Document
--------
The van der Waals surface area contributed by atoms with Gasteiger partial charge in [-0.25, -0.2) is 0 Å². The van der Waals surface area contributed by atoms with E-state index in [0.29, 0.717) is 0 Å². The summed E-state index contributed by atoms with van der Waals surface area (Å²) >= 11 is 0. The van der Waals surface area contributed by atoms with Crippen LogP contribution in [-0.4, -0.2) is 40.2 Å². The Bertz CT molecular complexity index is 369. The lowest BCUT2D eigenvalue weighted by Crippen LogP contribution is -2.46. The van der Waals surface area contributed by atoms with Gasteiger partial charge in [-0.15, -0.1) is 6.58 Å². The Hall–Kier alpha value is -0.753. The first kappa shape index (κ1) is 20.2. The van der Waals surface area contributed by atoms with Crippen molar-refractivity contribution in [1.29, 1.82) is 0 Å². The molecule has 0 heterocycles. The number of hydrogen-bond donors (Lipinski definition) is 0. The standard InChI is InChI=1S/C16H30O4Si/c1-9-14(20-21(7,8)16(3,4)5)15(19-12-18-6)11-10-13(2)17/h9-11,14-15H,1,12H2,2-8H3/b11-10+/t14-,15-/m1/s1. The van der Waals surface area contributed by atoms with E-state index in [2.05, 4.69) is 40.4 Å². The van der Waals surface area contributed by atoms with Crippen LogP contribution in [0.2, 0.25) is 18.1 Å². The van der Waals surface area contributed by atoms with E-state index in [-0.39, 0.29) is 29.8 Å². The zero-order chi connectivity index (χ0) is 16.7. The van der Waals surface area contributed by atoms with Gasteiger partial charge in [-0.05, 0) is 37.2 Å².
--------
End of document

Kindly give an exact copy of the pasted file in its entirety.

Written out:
The van der Waals surface area contributed by atoms with Gasteiger partial charge in [-0.25, -0.2) is 0 Å². The van der Waals surface area contributed by atoms with E-state index in [0.29, 0.717) is 0 Å². The summed E-state index contributed by atoms with van der Waals surface area (Å²) >= 11 is 0. The van der Waals surface area contributed by atoms with Crippen LogP contribution in [-0.4, -0.2) is 40.2 Å². The Bertz CT molecular complexity index is 369. The lowest BCUT2D eigenvalue weighted by Crippen LogP contribution is -2.46. The van der Waals surface area contributed by atoms with Gasteiger partial charge in [-0.15, -0.1) is 6.58 Å². The Hall–Kier alpha value is -0.753. The first kappa shape index (κ1) is 20.2. The van der Waals surface area contributed by atoms with Crippen molar-refractivity contribution in [1.29, 1.82) is 0 Å². The molecule has 0 heterocycles. The number of hydrogen-bond donors (Lipinski definition) is 0. The standard InChI is InChI=1S/C16H30O4Si/c1-9-14(20-21(7,8)16(3,4)5)15(19-12-18-6)11-10-13(2)17/h9-11,14-15H,1,12H2,2-8H3/b11-10+/t14-,15-/m1/s1. The van der Waals surface area contributed by atoms with E-state index in [2.05, 4.69) is 40.4 Å². The van der Waals surface area contributed by atoms with Crippen LogP contribution in [0.2, 0.25) is 18.1 Å². The van der Waals surface area contributed by atoms with E-state index in [-0.39, 0.29) is 29.8 Å². The zero-order chi connectivity index (χ0) is 16.7. The van der Waals surface area contributed by atoms with Gasteiger partial charge in [-0.05, 0) is 37.2 Å².